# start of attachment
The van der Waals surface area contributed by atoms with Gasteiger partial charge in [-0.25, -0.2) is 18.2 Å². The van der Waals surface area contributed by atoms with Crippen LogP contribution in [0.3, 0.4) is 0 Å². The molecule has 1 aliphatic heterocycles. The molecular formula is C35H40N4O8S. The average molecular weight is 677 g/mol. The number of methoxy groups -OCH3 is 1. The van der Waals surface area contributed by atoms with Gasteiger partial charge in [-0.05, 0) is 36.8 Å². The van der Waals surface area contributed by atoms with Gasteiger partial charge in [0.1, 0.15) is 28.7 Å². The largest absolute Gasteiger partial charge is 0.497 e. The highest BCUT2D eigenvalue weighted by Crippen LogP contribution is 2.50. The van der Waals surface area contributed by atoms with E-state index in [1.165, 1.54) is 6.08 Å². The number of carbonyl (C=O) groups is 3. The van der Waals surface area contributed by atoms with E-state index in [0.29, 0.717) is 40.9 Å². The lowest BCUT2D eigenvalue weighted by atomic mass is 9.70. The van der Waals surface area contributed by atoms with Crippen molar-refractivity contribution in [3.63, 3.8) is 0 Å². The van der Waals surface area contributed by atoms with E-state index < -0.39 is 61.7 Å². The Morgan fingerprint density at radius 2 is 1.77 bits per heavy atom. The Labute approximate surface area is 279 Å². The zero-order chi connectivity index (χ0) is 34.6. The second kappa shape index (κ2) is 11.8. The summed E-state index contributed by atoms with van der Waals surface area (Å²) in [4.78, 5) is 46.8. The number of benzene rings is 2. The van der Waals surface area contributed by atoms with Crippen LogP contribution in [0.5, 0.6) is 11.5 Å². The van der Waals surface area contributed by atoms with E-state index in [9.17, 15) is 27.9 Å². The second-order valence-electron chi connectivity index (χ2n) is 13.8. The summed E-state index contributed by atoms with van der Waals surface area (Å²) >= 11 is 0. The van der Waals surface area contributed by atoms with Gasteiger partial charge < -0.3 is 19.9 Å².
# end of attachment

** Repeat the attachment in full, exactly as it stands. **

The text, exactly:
The van der Waals surface area contributed by atoms with Gasteiger partial charge in [-0.25, -0.2) is 18.2 Å². The van der Waals surface area contributed by atoms with Crippen LogP contribution in [0.3, 0.4) is 0 Å². The molecule has 1 aliphatic heterocycles. The molecular formula is C35H40N4O8S. The average molecular weight is 677 g/mol. The number of methoxy groups -OCH3 is 1. The van der Waals surface area contributed by atoms with Gasteiger partial charge in [-0.05, 0) is 36.8 Å². The van der Waals surface area contributed by atoms with Gasteiger partial charge in [0.1, 0.15) is 28.7 Å². The largest absolute Gasteiger partial charge is 0.497 e. The highest BCUT2D eigenvalue weighted by Crippen LogP contribution is 2.50. The van der Waals surface area contributed by atoms with E-state index in [1.165, 1.54) is 6.08 Å². The number of carbonyl (C=O) groups is 3. The van der Waals surface area contributed by atoms with E-state index in [0.29, 0.717) is 40.9 Å². The lowest BCUT2D eigenvalue weighted by atomic mass is 9.70. The van der Waals surface area contributed by atoms with Crippen molar-refractivity contribution in [3.63, 3.8) is 0 Å². The van der Waals surface area contributed by atoms with E-state index < -0.39 is 61.7 Å². The Morgan fingerprint density at radius 2 is 1.77 bits per heavy atom. The Labute approximate surface area is 279 Å². The zero-order chi connectivity index (χ0) is 34.6. The second kappa shape index (κ2) is 11.8. The summed E-state index contributed by atoms with van der Waals surface area (Å²) in [4.78, 5) is 46.8. The number of benzene rings is 2. The van der Waals surface area contributed by atoms with Crippen LogP contribution in [0.5, 0.6) is 11.5 Å². The van der Waals surface area contributed by atoms with E-state index in [9.17, 15) is 27.9 Å². The second-order valence-electron chi connectivity index (χ2n) is 13.8. The summed E-state index contributed by atoms with van der Waals surface area (Å²) >= 11 is 0. The van der Waals surface area contributed by atoms with Gasteiger partial charge < -0.3 is 19.9 Å².